January Round Up – The Books I Read In January 2016

In January I read eight books, all of them fiction: Shtum by Jem Lester (Orion Books) – Sure to be a big hit when it is published in April, Shtum is a wonderful, moving story of a family raising a young boy with autism. As he reaches his breaking point, Ben Jewell and his wife …

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Grief Is The Thing With Feathers by Max Porter

I’d heard great things about Grief Is the Thing with Feathers, the first book by Max Porter so I was very much looking forward to reading it. At 114 pages in length it is a relatively short novel yet it contains so much within its pages, resulting in a sad, yet beautiful portrayal of grief. ‘I won’t …

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All The Birds In The Sky by Charlie Jane Anders

When I heard the premise for All the Birds in the Sky, I was immediately drawn to it. The debut novel by Charlie Jane Anders is a weird and wonderful blend of genres that sees the worlds of fantasy and science fiction combine. ‘Once or twice, in school, she had a flashback of a bird …

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The Shadow Hour by Kate Riordan

I have always been drawn to novels set in a different era, particularly those that centre around one household. Kate Riordan’s latest novel, The Shadow Hour was no exception. Set in the majestic Fenix House the story promised a world of secrets and shadows and an extraordinary family history, and it didn’t disappoint. ‘Not all …

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The Unusual Possession of Alastair Stubb by David John Griffin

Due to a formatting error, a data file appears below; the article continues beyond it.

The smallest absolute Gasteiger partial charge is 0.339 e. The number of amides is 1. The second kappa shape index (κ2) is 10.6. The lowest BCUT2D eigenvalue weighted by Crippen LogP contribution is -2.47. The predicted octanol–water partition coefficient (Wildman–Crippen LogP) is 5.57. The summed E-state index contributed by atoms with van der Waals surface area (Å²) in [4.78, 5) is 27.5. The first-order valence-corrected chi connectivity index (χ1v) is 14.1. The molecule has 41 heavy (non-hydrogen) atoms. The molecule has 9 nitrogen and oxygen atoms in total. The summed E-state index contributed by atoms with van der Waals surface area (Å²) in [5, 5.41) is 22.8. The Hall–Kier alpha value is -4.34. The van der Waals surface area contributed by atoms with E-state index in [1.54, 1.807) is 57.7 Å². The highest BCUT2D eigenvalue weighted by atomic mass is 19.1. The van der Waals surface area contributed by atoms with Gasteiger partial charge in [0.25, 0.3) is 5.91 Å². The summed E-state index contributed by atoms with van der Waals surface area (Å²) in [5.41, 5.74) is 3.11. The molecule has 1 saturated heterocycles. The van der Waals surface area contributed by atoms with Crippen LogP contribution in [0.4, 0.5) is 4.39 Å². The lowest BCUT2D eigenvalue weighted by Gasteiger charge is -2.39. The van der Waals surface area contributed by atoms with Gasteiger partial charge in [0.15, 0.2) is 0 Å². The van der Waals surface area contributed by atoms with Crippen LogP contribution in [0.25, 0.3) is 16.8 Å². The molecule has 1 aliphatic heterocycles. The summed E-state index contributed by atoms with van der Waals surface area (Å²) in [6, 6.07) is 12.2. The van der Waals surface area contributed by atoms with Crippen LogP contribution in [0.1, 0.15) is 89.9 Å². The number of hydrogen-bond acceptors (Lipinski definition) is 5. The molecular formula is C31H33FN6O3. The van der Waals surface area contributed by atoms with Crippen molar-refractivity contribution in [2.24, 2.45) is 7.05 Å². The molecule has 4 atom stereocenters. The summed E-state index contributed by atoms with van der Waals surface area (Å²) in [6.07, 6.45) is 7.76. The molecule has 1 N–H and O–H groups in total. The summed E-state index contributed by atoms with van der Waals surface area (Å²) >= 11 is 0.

Published in November last year by independent publisher Urbane Publications, The Unusual Possession of Alastair Stubb is a weird and wonderful gothic tale. ‘Only insects inhabiting dark places were real, all other living creatures seen as dream imaginings, coloured shadows cast onto an equally shadowy world.’ My interest was piqued from the beginning of the …

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The Poisonwood Bible by Barbara Kingsolver

Originally published in 1998, Barbara Kingsolver’s much loved novel, The Poisonwood Bible tells the story of the Price family, a missionary family who in 1959 move from their home in Georgia to the village of Kilanga in the Belgian Congo. ‘Imagine a ruin so strange it must never have happened’ The book is split into …

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Spill Simmer Falter Wither by Sara Baume

Sara Baume’s exceptional debut novel has picked up nominations for the Costa Book Awards and the Guardian First Book award amongst numerous rave reviews. Now, this moving, lyrical story of one man and his dog has earned a place on my bookshelf as one of my favourite books of recent years. ‘You’re Sellotaped to the …

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